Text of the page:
When German order met Greek disorder

Published in Business Spectator (Melbourne), 12 February 2015


When Greek Finance Minister Yanis Varoufakis visited his German counterpart Wolfgang Schäuble in Berlin last week, there was a telling scene at their joint press conference. Schäuble, in trying to keep a diplomatic semblance of harmony despite the fundamental disagreements between the two governments, claimed that they had “agreed to disagree”.

Varoufakis, however, would not even compromise on such phrases. “We didn’t even agree to disagree from where I’m standing,” the Greek guest responded.

Now Varoufakis is, of course, a self-confessed Marxist well-versed in the art of dialectics. But what he must have meant is that there was simply no common understanding between Schäuble and himself at all. That is because Germans and Greeks do not speak the same language — both literally and metaphorically.

In fact, as far as economics is concerned, the Germans do not really speak anybody’s language. Which is probably why they feel misunderstood so often.

As in so many other ways, when it comes to economic policy Germany has chosen its Sonderweg (‘special path’). A Sonderweg is the idea that there is something very distinct about the Germans.

It is not just that the Germans feel different from other people. That in itself would not make them that special at all, because most nations somehow feel peculiar about themselves — just ask the Brits or the French. With the Germans, however, it is far worse. They are quite different indeed. Except they often do not even realise how different they are.

So when a Greek (or British, Italian or French) finance minister visits Berlin, he better prepare for a culture shock. There are some cornerstones of German economic thinking which have never managed to cross Germany’s borders. First among them is the idea of the primacy of Ordnungspolitik, a term you cannot even properly translate into English.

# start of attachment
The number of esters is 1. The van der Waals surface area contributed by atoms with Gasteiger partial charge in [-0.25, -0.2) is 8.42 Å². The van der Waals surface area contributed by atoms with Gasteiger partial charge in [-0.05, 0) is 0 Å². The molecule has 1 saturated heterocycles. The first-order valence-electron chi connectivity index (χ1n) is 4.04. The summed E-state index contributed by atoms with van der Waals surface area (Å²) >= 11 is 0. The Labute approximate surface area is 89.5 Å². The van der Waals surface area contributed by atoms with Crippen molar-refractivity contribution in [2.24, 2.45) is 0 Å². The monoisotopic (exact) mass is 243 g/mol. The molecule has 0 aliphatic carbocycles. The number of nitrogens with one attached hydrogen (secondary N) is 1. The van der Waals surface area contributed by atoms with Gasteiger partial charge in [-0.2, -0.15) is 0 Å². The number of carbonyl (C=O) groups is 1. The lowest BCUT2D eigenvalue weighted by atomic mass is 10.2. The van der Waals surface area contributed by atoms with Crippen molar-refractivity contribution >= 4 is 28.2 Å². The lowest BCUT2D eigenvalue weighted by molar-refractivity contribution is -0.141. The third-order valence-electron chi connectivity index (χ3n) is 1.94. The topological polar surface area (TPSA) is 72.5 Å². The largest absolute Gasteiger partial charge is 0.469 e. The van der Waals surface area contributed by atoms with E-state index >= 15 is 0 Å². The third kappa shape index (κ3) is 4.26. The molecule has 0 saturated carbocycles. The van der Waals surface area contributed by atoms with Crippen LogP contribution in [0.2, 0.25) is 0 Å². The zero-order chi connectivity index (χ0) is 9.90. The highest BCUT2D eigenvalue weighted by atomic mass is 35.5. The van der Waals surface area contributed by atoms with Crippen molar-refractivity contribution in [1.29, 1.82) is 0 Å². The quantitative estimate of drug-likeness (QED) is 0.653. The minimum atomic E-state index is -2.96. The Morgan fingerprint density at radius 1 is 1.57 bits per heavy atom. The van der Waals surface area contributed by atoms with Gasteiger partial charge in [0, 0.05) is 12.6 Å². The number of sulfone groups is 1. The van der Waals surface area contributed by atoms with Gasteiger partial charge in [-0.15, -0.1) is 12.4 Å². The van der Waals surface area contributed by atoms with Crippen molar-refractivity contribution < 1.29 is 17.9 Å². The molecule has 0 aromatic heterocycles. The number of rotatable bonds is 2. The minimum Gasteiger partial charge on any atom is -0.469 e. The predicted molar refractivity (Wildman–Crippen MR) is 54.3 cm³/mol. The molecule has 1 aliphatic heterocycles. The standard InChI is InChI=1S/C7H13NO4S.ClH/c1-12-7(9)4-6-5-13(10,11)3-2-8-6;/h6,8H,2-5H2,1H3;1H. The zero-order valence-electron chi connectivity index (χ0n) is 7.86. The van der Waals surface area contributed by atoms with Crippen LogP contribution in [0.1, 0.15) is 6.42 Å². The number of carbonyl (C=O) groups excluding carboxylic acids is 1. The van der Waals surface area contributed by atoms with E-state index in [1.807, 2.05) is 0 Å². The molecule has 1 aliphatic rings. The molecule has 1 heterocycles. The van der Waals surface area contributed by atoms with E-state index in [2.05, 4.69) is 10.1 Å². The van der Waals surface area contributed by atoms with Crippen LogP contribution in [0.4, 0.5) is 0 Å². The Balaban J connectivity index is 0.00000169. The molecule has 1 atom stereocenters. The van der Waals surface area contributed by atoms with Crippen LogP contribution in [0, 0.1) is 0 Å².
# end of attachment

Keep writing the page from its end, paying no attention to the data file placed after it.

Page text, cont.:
‘Order policy’ would be the literal translation of the conception that has shaped German economic policy since the end of World War II. Surprisingly, it has nothing to do with giving orders. ‘Order’ in this sense refers to the order of things within which economic activities take place. It does not have to do much with ‘policy’ either since Ordnungspolitik is sceptical about any discretionary interventions into market processes.

Ordnungspolitik therefore refers to a framework of economic policy settings that guide economic activity. This includes secure property rights, competition law, and clearly defined rules for liability and the law of contract.

If all of this sounds more like a legal philosophy than an economic theory, it is because it was developed by German lawyers and economists, mainly during the interwar and immediate post-war period. They emphasised the need for a stable legal and political framework in order for the economy to thrive.

To the present day, Ordnungspolitik remains Germany’s guiding principle for good policymaking, even if Germany does not always play by its own rules. The basic idea is to establish a stable and predictable economic order, in which money is sound, contracts are sacrosanct and government preferably remains in the background. Non-German economists will probably see some parallels with the ‘new institutional school’ of economics.